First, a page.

Decades in the making, this unassuming book represents the central thesis of one of the greatest television critics, Emily Nussbaum. I Like to Watch isn’t just a collection of TV criticism; it’s a defense of TV criticism and television itself, celebrating the medium’s unique power and charting its evolution throughout the post-Sopranos golden age. Five stars.

Book Cover: I Like To Watch

From her creation of the first “Approval Matrix” in New York magazine in 2004 to her Pulitzer Prize–winning columns for The New Yorker, Emily Nussbaum has known all along that what we watch is who we are. In this collection, including two never-before-published essays, Nussbaum writes about her passion for television that began with stumbling upon “Buffy the Vampire Slayer”—a show that was so much more than it appeared—while she was a graduate student studying Victorian literature. What followed was a love affair with television, an education, and a fierce debate about whose work gets to be called “great” that led Nussbaum to a trailblazing career as a critic whose reviews said so much more about our culture than just what’s good on television. Through these pieces, she traces the evolution of female protagonists over the last decade, the complex role of sexual violence on TV, and what to do about art when the artist is revealed to be a monster. And she explores the links between the television antihero and the rise of Donald Trump.

The book is more than a collection of essays. With each piece, Nussbaum recounts her fervent search, over fifteen years, for a new kind of criticism that resists the false hierarchy that elevates one form of culture over another. It traces her own struggle to punch through stifling notions of “prestige television,” searching for a wilder and freer and more varied idea of artistic ambition—one that acknowledges many types of beauty and complexity, and that opens to more varied voices. It’s a book that celebrates television as television, even as each year warps the definition of just what that might mean. 

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Let’s get this out of the way: Emily Nussbaum is a spectacular television critic. She’s earned her acclaim, her place at The New Yorker, her Pulitzer Prize. As I took notes, I had to stop myself from jotting down man, she’s good at this every chapter. She is one of my auto-read writers. Whether or not I’ve watched the show in question, I will read anything she writes about television. Sharp and witty, Nussbaum has a clear and incisive point of view as a critic skeptical of entrenched industry attitudes.

But a strong body of work isn’t enough to justify publishing this kind of collection. Most of these articles are available to anyone online; what’s the point of the book?

In this case, the whole is so much more than the sum of its parts.

It’s fun to take a tour through recent TV history, of course. Looking back, it’s interesting to note what Nussbaum didn’t know at the time, the shows she couldn’t know were just around the corner and world events that were about to change culture. The farther we get, the more fascinating these articles will become as cultural artifacts.

But Nussbaum is doing more than just reminiscing. She’s chosen her pieces carefully to build a central argument about her role as a critic. As the articles chart the evolution of television, they also reveal Nussbaum’s struggle to defend her vision of the value of the medium. To Nussbaum, criticism is an act of love towards television itself. The arguments, the praise, the pans–they all say that TV is worth fighting over. Fighting for.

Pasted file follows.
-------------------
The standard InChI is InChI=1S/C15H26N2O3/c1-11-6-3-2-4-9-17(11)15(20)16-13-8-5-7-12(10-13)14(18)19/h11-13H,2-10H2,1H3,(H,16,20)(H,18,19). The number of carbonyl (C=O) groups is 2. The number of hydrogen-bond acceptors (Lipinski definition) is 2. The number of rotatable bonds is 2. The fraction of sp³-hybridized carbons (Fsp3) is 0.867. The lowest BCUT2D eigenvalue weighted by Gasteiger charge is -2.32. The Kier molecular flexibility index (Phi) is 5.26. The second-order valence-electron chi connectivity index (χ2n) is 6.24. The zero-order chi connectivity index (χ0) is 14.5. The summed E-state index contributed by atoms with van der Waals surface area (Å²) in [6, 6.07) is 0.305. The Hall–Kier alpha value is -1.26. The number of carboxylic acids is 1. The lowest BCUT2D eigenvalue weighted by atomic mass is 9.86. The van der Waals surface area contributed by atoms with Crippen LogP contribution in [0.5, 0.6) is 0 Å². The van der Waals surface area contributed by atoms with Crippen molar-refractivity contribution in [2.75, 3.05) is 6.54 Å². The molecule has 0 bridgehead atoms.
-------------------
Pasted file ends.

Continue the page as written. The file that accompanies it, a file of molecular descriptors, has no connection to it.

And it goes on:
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As The Sopranos pioneered “prestige television” and viewers started to take the medium seriously as an art form, Nussbaum was falling in love with Buffy the Vampire Slayer. To Nussbaum, both shows were pushing the boundaries of the medium in fresh, exciting ways. Both were bold and smart and entertaining, but only one was receiving breathless comparisons to highbrow film and endless think pieces in national outlets. The gritty, darkly-washed story of a middle-aged white antiheroic man was art; the brash feminist riff on high-school horror was junk food for teen girls.

This tension came to define her critical career. To Nussbaum, criticism is always about what sort of stories get to be “important.” Whose stories are worth telling? Who gets to tell them? How do we value different ways of making televison?

These tensions are at the heart of the job of any critic. Nussbaum’s opening essay, one of the only new pieces written for the collection, lays out these essential questions. That piece should be read by anyone who writes about books. I haven’t stopped thinking about it since I read it, and the essay has gotten me seeing my work as a book blogger in new ways.

Not sure you’re in for the entire book? Begin with that spectacular opening essay, “How Buffy the Vampire Slayer Turned Me Into a TV Critic.” After that, the essays are best read in order, but you can pick out a sampling of what interests you. My don’t-miss picks are the articles on Archie Bunker and the “bad fan,” Sex and the City, Jane the Virgin, black-ish, and Unbreakable Kimmy Schmidt.

All these pieces are about the shows, of course, but the shows are only a starting place. Nussbaum is here to dig into the big questions about storytelling and culture. Whether she uses The Sopranos or Adventure Time to get there, you can be assured she’ll end up someplace insightful and surprising. While some articles dive into dark material or feelings of frustration, they always come from a place of curiosity, generosity, and deep love for the ever-evolving medium of television.

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